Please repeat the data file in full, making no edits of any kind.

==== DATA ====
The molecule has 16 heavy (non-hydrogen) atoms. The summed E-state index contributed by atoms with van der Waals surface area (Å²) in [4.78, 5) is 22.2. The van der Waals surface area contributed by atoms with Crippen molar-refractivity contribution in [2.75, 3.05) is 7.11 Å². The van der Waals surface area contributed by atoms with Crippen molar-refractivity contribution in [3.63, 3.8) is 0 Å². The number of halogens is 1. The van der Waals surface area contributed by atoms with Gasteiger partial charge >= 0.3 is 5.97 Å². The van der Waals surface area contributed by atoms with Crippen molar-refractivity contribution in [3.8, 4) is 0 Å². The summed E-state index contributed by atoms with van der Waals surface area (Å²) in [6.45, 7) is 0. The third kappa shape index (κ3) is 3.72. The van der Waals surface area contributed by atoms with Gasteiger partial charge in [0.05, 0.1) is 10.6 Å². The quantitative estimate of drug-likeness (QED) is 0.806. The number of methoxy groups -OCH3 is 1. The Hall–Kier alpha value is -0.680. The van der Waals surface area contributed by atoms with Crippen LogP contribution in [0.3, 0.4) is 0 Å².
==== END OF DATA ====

The molecule has 16 heavy (non-hydrogen) atoms. The summed E-state index contributed by atoms with van der Waals surface area (Å²) in [4.78, 5) is 22.2. The van der Waals surface area contributed by atoms with Crippen molar-refractivity contribution in [2.75, 3.05) is 7.11 Å². The van der Waals surface area contributed by atoms with Crippen molar-refractivity contribution in [3.63, 3.8) is 0 Å². The number of halogens is 1. The van der Waals surface area contributed by atoms with Gasteiger partial charge >= 0.3 is 5.97 Å². The van der Waals surface area contributed by atoms with Crippen molar-refractivity contribution in [3.8, 4) is 0 Å². The summed E-state index contributed by atoms with van der Waals surface area (Å²) in [6.45, 7) is 0. The third kappa shape index (κ3) is 3.72. The van der Waals surface area contributed by atoms with Gasteiger partial charge in [0.05, 0.1) is 10.6 Å². The quantitative estimate of drug-likeness (QED) is 0.806. The number of methoxy groups -OCH3 is 1. The Hall–Kier alpha value is -0.680. The van der Waals surface area contributed by atoms with Crippen LogP contribution in [0.3, 0.4) is 0 Å².